A critical part of our land stewardship efforts are folks that volunteer as Preserve Stewards and Conservation Easement Monitors. Preserve Stewards monitor Coastal Rivers preserves, perform light maintenance, and work with the Stewardship Committee to call in the Trail Tamers for bigger projects.

Conservation easements are restrictions that landowners voluntarily place on their land. Part of Coastal Rivers’ responsibility as holder of these easements is annual monitoring. Conservation Easement Monitors visit easements once every year to walk the property, check for compliance with the terms of the easement, and complete a brief report.

Trail Tamers℠

“As trail stewards slowly dropped off and left a morning of trail work, they filed out like a basketball team, slapping hands as if it were the end of a game. With a nickname like Trail Tamers, this group could have been a hoops team. With the enthusiasm they brought to the task, their work unfolded like a winning game.”  Deirdre Fleming, Portland Press Herald

Take part in trail work parties once a year, monthly or more

Trail Tamers℠ monthly work parties get together to accomplish a specific stewardship project like building a bridge or clearing a section of trail. They’re scheduled for the third Thursday of each month from March to November plus some Saturdays to be determined.

As the inevitable other work projects arise we’ll also schedule special work events. Signing up will put you on the e-mail notice list for notifications, you’re welcome to join us for one or all of the events. Kids under 18 with adult supervision are also most welcome at all Trail Tamers℠ events.

Trail Trimmers

Help keep trails in good shape and well marked
This group meets weekly on Monday and Thursday mornings from April through October (or later) to trim and blaze trails. Trimming involves using clippers or loppers to trim back saplings, shrubs, and other plants that might be encroaching on the trail. This benefits trail users by helping to keep ticks at bay. Blazing involves deciding as a group where the markings should be placed, then scraping the bark and painting the blaze.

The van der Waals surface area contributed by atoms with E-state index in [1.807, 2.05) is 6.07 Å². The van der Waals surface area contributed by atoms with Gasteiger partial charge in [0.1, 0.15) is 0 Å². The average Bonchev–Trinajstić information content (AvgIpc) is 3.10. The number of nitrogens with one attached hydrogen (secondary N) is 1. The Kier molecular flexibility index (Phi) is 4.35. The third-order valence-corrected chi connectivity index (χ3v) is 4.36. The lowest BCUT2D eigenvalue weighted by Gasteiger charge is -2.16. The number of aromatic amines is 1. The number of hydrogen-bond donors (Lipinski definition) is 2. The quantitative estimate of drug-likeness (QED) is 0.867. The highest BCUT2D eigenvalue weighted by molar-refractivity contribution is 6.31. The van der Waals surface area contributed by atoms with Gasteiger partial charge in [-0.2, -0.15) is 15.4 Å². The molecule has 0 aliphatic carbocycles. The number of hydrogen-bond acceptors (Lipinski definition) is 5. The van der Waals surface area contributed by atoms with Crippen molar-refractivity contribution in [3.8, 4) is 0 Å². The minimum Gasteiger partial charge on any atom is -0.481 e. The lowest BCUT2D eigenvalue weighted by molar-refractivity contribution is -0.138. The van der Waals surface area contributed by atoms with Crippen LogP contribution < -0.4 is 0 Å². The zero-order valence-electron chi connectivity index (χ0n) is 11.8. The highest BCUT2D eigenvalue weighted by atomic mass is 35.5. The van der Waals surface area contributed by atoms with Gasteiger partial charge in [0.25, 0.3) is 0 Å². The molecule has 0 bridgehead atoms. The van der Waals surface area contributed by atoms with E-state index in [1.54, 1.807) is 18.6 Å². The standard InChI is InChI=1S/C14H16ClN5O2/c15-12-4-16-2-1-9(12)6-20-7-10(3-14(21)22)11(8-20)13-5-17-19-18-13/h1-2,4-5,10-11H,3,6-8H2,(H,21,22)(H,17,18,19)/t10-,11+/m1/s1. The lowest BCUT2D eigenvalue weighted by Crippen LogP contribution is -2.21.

Water Quality Monitor

Gather key data about the health of the rivers, lakes and ponds

“A free boat ride on the Damariscotta? Watching a beautiful sunset over the river? It’s a ‘no brainer.’ It’s lots of fun and helps a good cause.” Bob Barkalow, Water Quality Monitor

The Damariscotta River Estuary and the chain of lakes and ponds that make up the Pemaquid River system are critical components of this area’s environment and economy. In order to better understand and act to protect our waters, Coastal Rivers has been involved with a variety of water quality monitoring projects for more than two decades.

There are three monitoring programs:

Estuary water quality monitoring

Water samples are taken from seven locations beginning at the Darling Center and ending at the Damariscotta town float. In addition to a boat operator, two volunteers perform the tasks of lowering the equipment into the water, taking measurements, and noting them on a data collection form.

The monitoring is done once a month, during high tide, from the first week of May through the middle of October. Coastal Rivers provides all technical training except boat captaining. Volunteers should expect that each monitoring session will take approximately two hours and the schedule will vary depending on tides.

Lake and pond monitoring

Coastal Rivers works closely with Lake Stewards of Maine to gather data from our local freshwater bodies, including Webber, Biscay, and Pemaquid Ponds. Data are used to observe environmental changes over time and provide information about how activities on land affects water quality in the sensitive lakes and ponds.

Volunteers conduct water quality monitoring in lakes and ponds throughout the summer by paddle craft or small boat, beginning in early June.

Swim beach water quality monitoring

To help protect public health, Coastal Rivers monitors the water at the three primary swim beaches in the area – Biscay Pond, Bristol Mills, and Pemaquid Beach – for pathogenic contamination. Coastal Rivers does this beachwater monitoring as a service to the towns that manage the beaches (the Town of Bristol owns Pemaquid Beach and the Bristol Mills swimming hole; the Town of Damariscotta owns Biscay Beach).

…And more!

Keep in mind, the above list is just a sampling of the volunteer opportunities available at Coastal Rivers.

If you are interested in volunteering or learning more, please fill out the form below and return it to us. We look forward to hearing from you!

To use this form, please download the pdf to your computer, fill it out either digitally or after printing it out, and return it to us by email or mail following the instructions on the form.